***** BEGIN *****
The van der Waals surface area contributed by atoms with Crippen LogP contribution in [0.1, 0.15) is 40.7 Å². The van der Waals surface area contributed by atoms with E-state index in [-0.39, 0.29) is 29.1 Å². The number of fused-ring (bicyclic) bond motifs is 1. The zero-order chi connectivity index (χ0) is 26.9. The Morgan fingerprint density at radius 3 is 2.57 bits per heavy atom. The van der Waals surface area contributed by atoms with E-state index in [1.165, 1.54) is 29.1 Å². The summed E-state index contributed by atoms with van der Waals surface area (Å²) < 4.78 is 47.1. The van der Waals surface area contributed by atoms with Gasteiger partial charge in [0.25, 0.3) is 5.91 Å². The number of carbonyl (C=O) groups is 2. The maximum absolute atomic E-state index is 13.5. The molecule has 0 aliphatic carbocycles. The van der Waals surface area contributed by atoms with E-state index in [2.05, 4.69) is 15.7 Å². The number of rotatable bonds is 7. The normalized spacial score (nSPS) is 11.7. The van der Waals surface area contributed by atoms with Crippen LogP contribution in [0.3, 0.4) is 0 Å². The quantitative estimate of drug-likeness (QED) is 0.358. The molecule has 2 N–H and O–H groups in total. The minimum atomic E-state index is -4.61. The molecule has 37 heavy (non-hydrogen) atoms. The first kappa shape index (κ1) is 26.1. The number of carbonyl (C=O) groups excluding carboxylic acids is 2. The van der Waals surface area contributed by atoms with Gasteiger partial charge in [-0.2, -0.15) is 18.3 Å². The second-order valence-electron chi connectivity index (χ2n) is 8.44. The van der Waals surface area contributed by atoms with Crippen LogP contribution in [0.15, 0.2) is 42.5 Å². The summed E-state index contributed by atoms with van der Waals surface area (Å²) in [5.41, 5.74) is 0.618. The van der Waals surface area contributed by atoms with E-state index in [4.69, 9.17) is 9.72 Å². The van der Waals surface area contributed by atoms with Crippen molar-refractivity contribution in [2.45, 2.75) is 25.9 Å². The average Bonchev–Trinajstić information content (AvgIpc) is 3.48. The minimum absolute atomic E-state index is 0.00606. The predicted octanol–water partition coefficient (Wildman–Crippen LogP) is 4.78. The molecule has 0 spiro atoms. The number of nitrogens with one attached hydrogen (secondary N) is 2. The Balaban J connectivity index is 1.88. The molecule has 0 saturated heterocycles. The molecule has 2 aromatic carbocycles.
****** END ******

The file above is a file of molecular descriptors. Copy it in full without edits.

The van der Waals surface area contributed by atoms with Crippen LogP contribution in [0.1, 0.15) is 40.7 Å². The van der Waals surface area contributed by atoms with E-state index in [-0.39, 0.29) is 29.1 Å². The number of fused-ring (bicyclic) bond motifs is 1. The zero-order chi connectivity index (χ0) is 26.9. The Morgan fingerprint density at radius 3 is 2.57 bits per heavy atom. The van der Waals surface area contributed by atoms with E-state index in [1.165, 1.54) is 29.1 Å². The summed E-state index contributed by atoms with van der Waals surface area (Å²) < 4.78 is 47.1. The van der Waals surface area contributed by atoms with Gasteiger partial charge in [0.25, 0.3) is 5.91 Å². The number of carbonyl (C=O) groups is 2. The maximum absolute atomic E-state index is 13.5. The molecule has 0 aliphatic carbocycles. The van der Waals surface area contributed by atoms with E-state index in [2.05, 4.69) is 15.7 Å². The number of rotatable bonds is 7. The normalized spacial score (nSPS) is 11.7. The van der Waals surface area contributed by atoms with Crippen LogP contribution in [0.3, 0.4) is 0 Å². The quantitative estimate of drug-likeness (QED) is 0.358. The molecule has 2 N–H and O–H groups in total. The minimum atomic E-state index is -4.61. The molecule has 37 heavy (non-hydrogen) atoms. The first kappa shape index (κ1) is 26.1. The number of carbonyl (C=O) groups excluding carboxylic acids is 2. The van der Waals surface area contributed by atoms with Gasteiger partial charge in [-0.2, -0.15) is 18.3 Å². The second-order valence-electron chi connectivity index (χ2n) is 8.44. The van der Waals surface area contributed by atoms with Crippen LogP contribution in [0.15, 0.2) is 42.5 Å². The summed E-state index contributed by atoms with van der Waals surface area (Å²) in [5.41, 5.74) is 0.618. The van der Waals surface area contributed by atoms with E-state index in [4.69, 9.17) is 9.72 Å². The van der Waals surface area contributed by atoms with Crippen molar-refractivity contribution in [2.45, 2.75) is 25.9 Å². The average Bonchev–Trinajstić information content (AvgIpc) is 3.48. The minimum absolute atomic E-state index is 0.00606. The predicted octanol–water partition coefficient (Wildman–Crippen LogP) is 4.78. The molecule has 0 spiro atoms. The number of nitrogens with one attached hydrogen (secondary N) is 2. The Balaban J connectivity index is 1.88. The molecule has 0 saturated heterocycles. The molecule has 2 aromatic carbocycles.